Cons: Support can be slow for non-paying users and the system is difficult to customize.

Cost: Free for three users, 2GB of storage, and two private projects; also free for public projects, non-profits, and academic institutions. Starts at $15/month for five collaborators and goes up to $300/month for 50 collaborators.

Telerik TeamPulse

Telerik TeamPulse is an enterprise-level Agile software that’s so packed with features that it can offer the customization and tools for even the most complicated projects. Sure, TeamPulse offers Scrum, Kanban, unique user stories, and a backlog that can look at multiple projects—all important features for an Agile system—but where TeamPulse really distinguishes itself is in its communication with stakeholders. Clients have their own portal where they can sign in and give feedback, then vote on which feedback is most important. Project managers can then take that feedback and quickly turn them into tasks for new iterations. Packed with powerful reporting features and analytic tools to help PMs make the best decision for their software team, TeamPulse is by far one of the most impressive Agile tools out there.

Pros: Great for collaboration with stakeholders, lots of Agile tools, and a great feedback system between end-user and Telerik.

Cons: Pricey, difficult to learn, no mobile app, and specific to software developers.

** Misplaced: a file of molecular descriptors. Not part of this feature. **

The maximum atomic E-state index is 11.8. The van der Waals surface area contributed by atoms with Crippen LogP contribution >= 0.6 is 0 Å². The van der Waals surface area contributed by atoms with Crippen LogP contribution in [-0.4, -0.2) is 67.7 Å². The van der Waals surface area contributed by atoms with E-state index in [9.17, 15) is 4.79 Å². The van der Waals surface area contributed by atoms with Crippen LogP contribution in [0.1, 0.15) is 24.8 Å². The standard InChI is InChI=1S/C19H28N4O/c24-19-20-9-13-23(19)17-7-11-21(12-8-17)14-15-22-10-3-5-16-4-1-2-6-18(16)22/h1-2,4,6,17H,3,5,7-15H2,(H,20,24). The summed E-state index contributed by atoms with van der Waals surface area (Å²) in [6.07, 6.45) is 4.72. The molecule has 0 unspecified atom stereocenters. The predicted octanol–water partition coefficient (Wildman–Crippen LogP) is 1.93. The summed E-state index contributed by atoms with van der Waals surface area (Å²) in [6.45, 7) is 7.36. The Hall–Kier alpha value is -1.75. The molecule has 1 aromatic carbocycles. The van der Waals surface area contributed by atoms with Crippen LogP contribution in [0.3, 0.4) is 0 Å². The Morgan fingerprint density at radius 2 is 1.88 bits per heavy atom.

Cost: $1,499 for five users—$249 per additional user.


VersionOne is the eighth most popular project management software in the world—and it’s well deserved, considering its intuitive user interface, ability to customize for any style of Agile your team uses (DSDM? Scrum? XP? You name it), and visual, easy-to-understand reporting features. Users can pick up VersionOne and quickly learn how to drag-and-drop on the Kanban boards, place comments, and keep up with their teammates’ and personal tasks right from the dashboard. VersionOne also syncs with a host of ALM development tools, including Jira, GIT, HP Quality Center, and Microsoft Visual Studio, so you won’t have to leave your current workspaces behind.

Pros: Easy to use, great integration systems, and good for remote teams.

Cons: Overwhelming number of features and the free version is very limited.

Cost: Free for one project and one team; scales up to $175 a month and beyond based on users and features.